Editor's note: Capt. Kyle Petkovsek is a Marine fighter jet pilot and a Lady's Island resident. In early April, he returned home from a six-month deployment to Afghanistan. He and Air Force Capt. Pat Killingsworth, with whom he worked closely, have agreed to share with readers of The Beaufort Gazette and The Island Packet portions of the journals they kept there. They have been edited slightly in some instances for clarity, but an effort was made to retain most of their original words. This is the fourth in a series of fiveinstallments, which will appear weekly in Duty & Honor. To read previous entries, go to beaufortgazette.com/marinejournal.
Just a few days into my team's mission to help train Afghan airmen, it was abundantly clear that many lack even the most basic regard for safety, protocol and logistics.
After we landed in Kandahar in a Russian-built transport plane with ill-functioning landing gear, the Afghan crew that flew it tried to leave it untended and loaded with .50-caliber ordnance while they ate lunch. Then, they tried to steer it across the runway at one of the world's busiest airfields without telling the control tower first. Then, they tried to steal the medical supplies onboard.
And here's the thing -- our real mission was to advise four helicopter crews, not the Afghans who were ostensibly taking us to them.
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"Ostensibly," because we'd heard tales of their reckless flying, but we had yet to set our eyes on them. Where were those four helicopters?
Unable to link up with those crews, the first priority in Kandahar then became to find the joint operations center. There, we could tell of the Afghans' intentions to use their untamable helicopters in close air support in the battle space near Kandahar. As expected, the commanders were completely shocked by the details we provided. Their blood pressure rising with each detail, it became clear they had no intention to allow these guys to operate in their airspace.
The good news is that we had control of the Mi-35s' ammunition that had been aboard the transport plane, and we ensured it was locked down in the U.S.-controlled depot at Kandahar.
We traveled to Camp Hero to meet with Gen. Abdul Raziq Sharzai, the Kandahar air wing commander of the Afghan Air Corps, to discuss these issues, as well as plans of the detachment of the four helicopters. The general was scheduled to return from a troop visit the following day, so we settled for a visit with Col. Azimi instead.
Frankly, we would have been satisfied if he could just tell us where the heck the four choppers flew when they departed Kandahar. As expected, he knew no details of the aircraft, but he did seem receptive of our visit and thanked us for leaving our country and families behind to help his country and build his army.
This trip was my first exposure in dealing with high-level Afghan leadership, and our interpreter had another opportunity to shine and do great work. We also experienced three rocket attacks in the short time we were at Kandahar.
We eventually received word that the four Afghan helicopters we had been chasing around southern Afghanistan had put on another spectacular show of airmanship at Camp Bastion, another busy airfield. Except this time, they affected the man himself, Gen. Stanley McChrystal, who was traveling on a battlefield circulation in a C-12 when one of the Mi-35 helicopters again landed without clearance after circling overhead for a few minutes and jamming all air traffic. (Editor's note: McChrystal resigned from duty June 23.)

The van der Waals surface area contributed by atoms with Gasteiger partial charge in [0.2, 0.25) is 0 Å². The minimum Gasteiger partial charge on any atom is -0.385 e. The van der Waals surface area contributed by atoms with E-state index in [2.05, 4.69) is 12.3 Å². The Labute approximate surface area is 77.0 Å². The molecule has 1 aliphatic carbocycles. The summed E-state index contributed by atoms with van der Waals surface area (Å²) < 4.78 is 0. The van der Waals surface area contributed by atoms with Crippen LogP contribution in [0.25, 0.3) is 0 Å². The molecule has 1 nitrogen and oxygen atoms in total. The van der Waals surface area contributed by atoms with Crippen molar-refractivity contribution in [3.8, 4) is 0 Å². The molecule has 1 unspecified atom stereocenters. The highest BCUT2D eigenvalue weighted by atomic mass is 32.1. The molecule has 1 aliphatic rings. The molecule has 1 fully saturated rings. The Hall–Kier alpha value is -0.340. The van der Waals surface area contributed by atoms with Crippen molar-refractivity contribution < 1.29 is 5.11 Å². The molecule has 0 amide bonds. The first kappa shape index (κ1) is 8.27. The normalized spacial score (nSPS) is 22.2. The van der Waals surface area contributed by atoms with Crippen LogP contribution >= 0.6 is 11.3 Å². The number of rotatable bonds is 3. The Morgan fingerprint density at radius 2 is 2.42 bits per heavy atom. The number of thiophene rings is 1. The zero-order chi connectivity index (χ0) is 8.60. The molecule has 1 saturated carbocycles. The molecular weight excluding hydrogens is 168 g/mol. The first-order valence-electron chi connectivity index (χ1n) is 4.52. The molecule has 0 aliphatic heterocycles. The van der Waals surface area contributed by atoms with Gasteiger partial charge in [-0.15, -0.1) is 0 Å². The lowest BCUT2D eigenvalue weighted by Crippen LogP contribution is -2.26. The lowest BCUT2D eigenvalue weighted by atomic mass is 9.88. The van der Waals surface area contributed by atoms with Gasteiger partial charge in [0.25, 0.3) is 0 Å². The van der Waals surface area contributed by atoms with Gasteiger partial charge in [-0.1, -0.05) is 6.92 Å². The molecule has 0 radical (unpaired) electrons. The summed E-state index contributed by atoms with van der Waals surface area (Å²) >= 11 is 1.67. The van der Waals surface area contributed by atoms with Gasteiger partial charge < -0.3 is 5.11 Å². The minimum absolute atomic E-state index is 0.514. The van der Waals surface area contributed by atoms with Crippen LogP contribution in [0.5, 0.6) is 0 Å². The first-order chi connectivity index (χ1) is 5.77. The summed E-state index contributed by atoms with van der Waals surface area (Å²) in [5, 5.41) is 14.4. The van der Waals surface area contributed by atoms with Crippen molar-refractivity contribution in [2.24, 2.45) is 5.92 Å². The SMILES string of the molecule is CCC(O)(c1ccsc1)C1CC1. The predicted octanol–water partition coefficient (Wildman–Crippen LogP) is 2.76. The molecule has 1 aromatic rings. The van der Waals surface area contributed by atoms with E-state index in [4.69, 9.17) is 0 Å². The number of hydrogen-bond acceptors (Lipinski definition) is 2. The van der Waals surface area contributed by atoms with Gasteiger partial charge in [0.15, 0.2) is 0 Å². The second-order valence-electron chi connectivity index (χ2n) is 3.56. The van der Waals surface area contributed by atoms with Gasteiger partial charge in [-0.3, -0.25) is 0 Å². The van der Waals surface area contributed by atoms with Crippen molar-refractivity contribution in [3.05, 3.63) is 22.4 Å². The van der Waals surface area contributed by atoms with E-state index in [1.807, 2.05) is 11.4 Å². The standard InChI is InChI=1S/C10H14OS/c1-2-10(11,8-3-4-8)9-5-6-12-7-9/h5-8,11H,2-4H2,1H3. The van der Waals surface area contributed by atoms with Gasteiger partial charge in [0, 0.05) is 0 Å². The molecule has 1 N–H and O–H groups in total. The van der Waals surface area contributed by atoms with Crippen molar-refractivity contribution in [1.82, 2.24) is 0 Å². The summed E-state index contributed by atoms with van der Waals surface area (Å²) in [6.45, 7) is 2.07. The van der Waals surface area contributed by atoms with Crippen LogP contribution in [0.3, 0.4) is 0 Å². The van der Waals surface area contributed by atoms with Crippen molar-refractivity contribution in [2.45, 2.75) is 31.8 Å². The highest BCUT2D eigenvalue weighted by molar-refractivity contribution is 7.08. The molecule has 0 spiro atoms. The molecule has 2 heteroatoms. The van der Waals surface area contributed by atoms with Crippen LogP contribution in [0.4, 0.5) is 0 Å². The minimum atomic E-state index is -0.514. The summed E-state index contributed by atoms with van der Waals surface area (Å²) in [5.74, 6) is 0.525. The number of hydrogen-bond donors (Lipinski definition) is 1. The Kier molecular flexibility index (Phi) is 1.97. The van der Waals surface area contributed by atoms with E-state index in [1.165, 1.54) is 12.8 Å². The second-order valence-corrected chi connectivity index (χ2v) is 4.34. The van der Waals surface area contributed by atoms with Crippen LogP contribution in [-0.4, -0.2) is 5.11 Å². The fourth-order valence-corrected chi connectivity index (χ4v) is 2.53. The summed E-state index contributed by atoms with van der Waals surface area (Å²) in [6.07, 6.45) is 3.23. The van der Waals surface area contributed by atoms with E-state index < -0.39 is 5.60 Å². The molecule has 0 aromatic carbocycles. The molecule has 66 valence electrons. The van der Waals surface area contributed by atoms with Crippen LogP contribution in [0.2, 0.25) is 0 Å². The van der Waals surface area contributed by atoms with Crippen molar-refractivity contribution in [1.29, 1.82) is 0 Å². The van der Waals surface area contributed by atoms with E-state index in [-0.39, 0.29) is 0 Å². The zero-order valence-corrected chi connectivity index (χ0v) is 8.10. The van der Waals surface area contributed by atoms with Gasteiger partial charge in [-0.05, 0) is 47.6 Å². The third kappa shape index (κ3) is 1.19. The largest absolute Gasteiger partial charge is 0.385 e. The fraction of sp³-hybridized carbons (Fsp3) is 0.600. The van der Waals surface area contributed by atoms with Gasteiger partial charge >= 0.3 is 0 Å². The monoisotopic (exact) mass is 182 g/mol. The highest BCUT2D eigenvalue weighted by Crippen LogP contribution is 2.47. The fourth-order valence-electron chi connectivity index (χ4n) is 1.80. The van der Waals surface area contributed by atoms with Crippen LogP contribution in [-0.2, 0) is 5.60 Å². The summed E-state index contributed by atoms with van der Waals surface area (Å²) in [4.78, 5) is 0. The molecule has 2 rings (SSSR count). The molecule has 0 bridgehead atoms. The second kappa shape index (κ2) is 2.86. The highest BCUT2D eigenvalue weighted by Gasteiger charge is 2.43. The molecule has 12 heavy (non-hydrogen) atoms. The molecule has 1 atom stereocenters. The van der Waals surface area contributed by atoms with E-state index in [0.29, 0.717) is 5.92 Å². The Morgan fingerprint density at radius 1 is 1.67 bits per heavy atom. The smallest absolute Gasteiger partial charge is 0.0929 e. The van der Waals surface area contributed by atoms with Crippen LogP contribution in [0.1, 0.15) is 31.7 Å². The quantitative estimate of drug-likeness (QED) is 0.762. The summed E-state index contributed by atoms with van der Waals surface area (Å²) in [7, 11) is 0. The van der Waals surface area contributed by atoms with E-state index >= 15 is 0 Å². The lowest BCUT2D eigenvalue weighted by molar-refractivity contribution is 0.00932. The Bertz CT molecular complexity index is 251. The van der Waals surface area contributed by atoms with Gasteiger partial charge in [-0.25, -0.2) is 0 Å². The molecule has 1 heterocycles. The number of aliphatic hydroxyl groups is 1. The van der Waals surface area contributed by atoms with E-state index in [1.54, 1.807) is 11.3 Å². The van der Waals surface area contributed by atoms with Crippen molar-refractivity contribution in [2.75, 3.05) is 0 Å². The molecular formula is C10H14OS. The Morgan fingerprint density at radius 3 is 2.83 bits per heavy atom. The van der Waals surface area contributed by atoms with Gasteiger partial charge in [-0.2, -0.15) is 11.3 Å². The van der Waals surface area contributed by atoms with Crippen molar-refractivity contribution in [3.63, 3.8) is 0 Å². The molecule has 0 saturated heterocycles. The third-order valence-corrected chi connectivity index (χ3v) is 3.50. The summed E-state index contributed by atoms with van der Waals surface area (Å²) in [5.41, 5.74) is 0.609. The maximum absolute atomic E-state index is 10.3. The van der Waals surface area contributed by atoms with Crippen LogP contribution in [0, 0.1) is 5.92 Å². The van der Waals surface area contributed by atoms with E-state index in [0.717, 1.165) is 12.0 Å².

The first Mi-35 landed in the worst possible place on the airfield -- right in the middle of four parked helicopters. The skill it took to land there is impressive, however, the fact that the pilot had less than 10 feet of rotor clearance shows a complete lack of judgment.
As the Mi-35 taxied around the airfield, the other pilot maneuvered his helicopter directly into the path of Gen. McChrystal's C-12, causing its pilot to slam on the brakes to avoid a collision.
You can't make this stuff up.
At least we were back on track, now knowing the whereabouts of the Afghan helicopters.
After hearing this disturbing news, my team gathered our gear and jumped on the next flight to Camp Bastion to put a choke hold on those aircrews and regroup. We arrived in Bastion late in the evening.
The next morning, we met with the leadership to develop a plan to safely operate the Afghan aircraft among the coalition aircraft in the Bastion airspace. This plan consisted of developing a set of basic course rules that gave the Afghans an exclusive avenue of approach to the airfield.
While dealing with the airspace controllers, they continued to enlighten us to the spectacular air show of the Afghans on their arrival the day before. Just three miles to the west of the runway at Camp Bastion, there are live fire ranges for the dedicated use of artillery and surface rocket systems. This range is active from the surface to 18,000 feet above sea level, and poses a major risk to any aircraft flying through while firing is in progress.
Well, our Afghan aircrews didn't disappoint -- they flew directly through the hot ranges on their approach to Camp Bastion. Without establishing communications with the air traffic controllers and without modern GPS systems, the Afghans had no way of knowing the danger in which they were flying.
Next on the team's schedule was to go to Shorabak, an Afghan National Army base northwest of Camp Bastion. We hoped there to counsel the aircrews, the forward observer and the Air Corps leadership on the havoc they caused the past week and teach them procedures to avoid repeats. I'll never forget driving our vehicle through the gate at Shorabak and seeing the beautiful sight of the four helos we had been searching for during the past five days.
We could now embed ourselves with the aircrews and pass along as much knowledge as we could.
We all slept better that night.